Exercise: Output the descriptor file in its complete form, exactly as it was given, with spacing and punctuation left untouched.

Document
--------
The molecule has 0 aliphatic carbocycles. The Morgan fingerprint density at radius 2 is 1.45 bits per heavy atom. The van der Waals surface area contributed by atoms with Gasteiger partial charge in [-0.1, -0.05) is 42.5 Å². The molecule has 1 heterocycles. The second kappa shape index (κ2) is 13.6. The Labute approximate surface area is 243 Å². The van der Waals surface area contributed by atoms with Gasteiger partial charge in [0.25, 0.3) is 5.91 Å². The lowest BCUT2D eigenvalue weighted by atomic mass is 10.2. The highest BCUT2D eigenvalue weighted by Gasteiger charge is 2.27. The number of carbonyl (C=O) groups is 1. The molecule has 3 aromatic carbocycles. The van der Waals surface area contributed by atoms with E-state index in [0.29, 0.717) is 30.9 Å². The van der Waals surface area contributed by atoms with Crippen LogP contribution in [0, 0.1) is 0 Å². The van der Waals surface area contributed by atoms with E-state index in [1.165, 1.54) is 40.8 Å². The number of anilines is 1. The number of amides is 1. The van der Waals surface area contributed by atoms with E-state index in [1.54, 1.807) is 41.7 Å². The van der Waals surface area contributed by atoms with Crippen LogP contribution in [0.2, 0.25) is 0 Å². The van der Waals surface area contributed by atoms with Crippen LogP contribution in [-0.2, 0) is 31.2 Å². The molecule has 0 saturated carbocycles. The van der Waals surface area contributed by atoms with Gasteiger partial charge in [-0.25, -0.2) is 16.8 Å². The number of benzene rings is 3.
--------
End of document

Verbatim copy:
The molecule has 0 aliphatic carbocycles. The Morgan fingerprint density at radius 2 is 1.45 bits per heavy atom. The van der Waals surface area contributed by atoms with Gasteiger partial charge in [-0.1, -0.05) is 42.5 Å². The molecule has 1 heterocycles. The second kappa shape index (κ2) is 13.6. The Labute approximate surface area is 243 Å². The van der Waals surface area contributed by atoms with Gasteiger partial charge in [0.25, 0.3) is 5.91 Å². The lowest BCUT2D eigenvalue weighted by atomic mass is 10.2. The highest BCUT2D eigenvalue weighted by Gasteiger charge is 2.27. The number of carbonyl (C=O) groups is 1. The molecule has 3 aromatic carbocycles. The van der Waals surface area contributed by atoms with E-state index in [0.29, 0.717) is 30.9 Å². The van der Waals surface area contributed by atoms with Crippen LogP contribution in [0, 0.1) is 0 Å². The van der Waals surface area contributed by atoms with E-state index in [1.165, 1.54) is 40.8 Å². The number of anilines is 1. The number of amides is 1. The van der Waals surface area contributed by atoms with E-state index in [1.54, 1.807) is 41.7 Å². The van der Waals surface area contributed by atoms with Crippen LogP contribution in [0.2, 0.25) is 0 Å². The van der Waals surface area contributed by atoms with Crippen LogP contribution in [-0.2, 0) is 31.2 Å². The molecule has 0 saturated carbocycles. The van der Waals surface area contributed by atoms with Gasteiger partial charge in [-0.25, -0.2) is 16.8 Å². The number of benzene rings is 3.